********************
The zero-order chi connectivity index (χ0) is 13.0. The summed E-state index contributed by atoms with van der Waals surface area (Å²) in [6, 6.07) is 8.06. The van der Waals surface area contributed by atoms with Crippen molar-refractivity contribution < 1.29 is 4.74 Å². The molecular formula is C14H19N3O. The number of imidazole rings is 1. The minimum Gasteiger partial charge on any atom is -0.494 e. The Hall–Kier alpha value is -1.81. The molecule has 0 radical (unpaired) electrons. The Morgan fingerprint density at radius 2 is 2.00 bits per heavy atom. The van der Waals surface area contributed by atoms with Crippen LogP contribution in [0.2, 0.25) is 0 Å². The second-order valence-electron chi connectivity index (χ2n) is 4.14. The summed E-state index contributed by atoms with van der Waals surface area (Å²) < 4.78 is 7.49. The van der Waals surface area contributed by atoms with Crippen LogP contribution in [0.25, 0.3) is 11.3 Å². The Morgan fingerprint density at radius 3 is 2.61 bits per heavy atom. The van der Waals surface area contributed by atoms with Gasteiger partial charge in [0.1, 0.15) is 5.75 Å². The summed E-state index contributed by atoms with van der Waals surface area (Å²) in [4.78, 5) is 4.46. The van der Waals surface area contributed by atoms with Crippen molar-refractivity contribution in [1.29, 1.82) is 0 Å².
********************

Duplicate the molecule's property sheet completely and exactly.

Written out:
The zero-order chi connectivity index (χ0) is 13.0. The summed E-state index contributed by atoms with van der Waals surface area (Å²) in [6, 6.07) is 8.06. The van der Waals surface area contributed by atoms with Crippen molar-refractivity contribution < 1.29 is 4.74 Å². The molecular formula is C14H19N3O. The number of imidazole rings is 1. The minimum Gasteiger partial charge on any atom is -0.494 e. The Hall–Kier alpha value is -1.81. The molecule has 0 radical (unpaired) electrons. The Morgan fingerprint density at radius 2 is 2.00 bits per heavy atom. The van der Waals surface area contributed by atoms with Crippen LogP contribution in [0.2, 0.25) is 0 Å². The second-order valence-electron chi connectivity index (χ2n) is 4.14. The summed E-state index contributed by atoms with van der Waals surface area (Å²) < 4.78 is 7.49. The van der Waals surface area contributed by atoms with Crippen LogP contribution in [0.25, 0.3) is 11.3 Å². The Morgan fingerprint density at radius 3 is 2.61 bits per heavy atom. The van der Waals surface area contributed by atoms with Gasteiger partial charge in [0.1, 0.15) is 5.75 Å². The summed E-state index contributed by atoms with van der Waals surface area (Å²) in [4.78, 5) is 4.46. The van der Waals surface area contributed by atoms with Crippen molar-refractivity contribution in [1.29, 1.82) is 0 Å².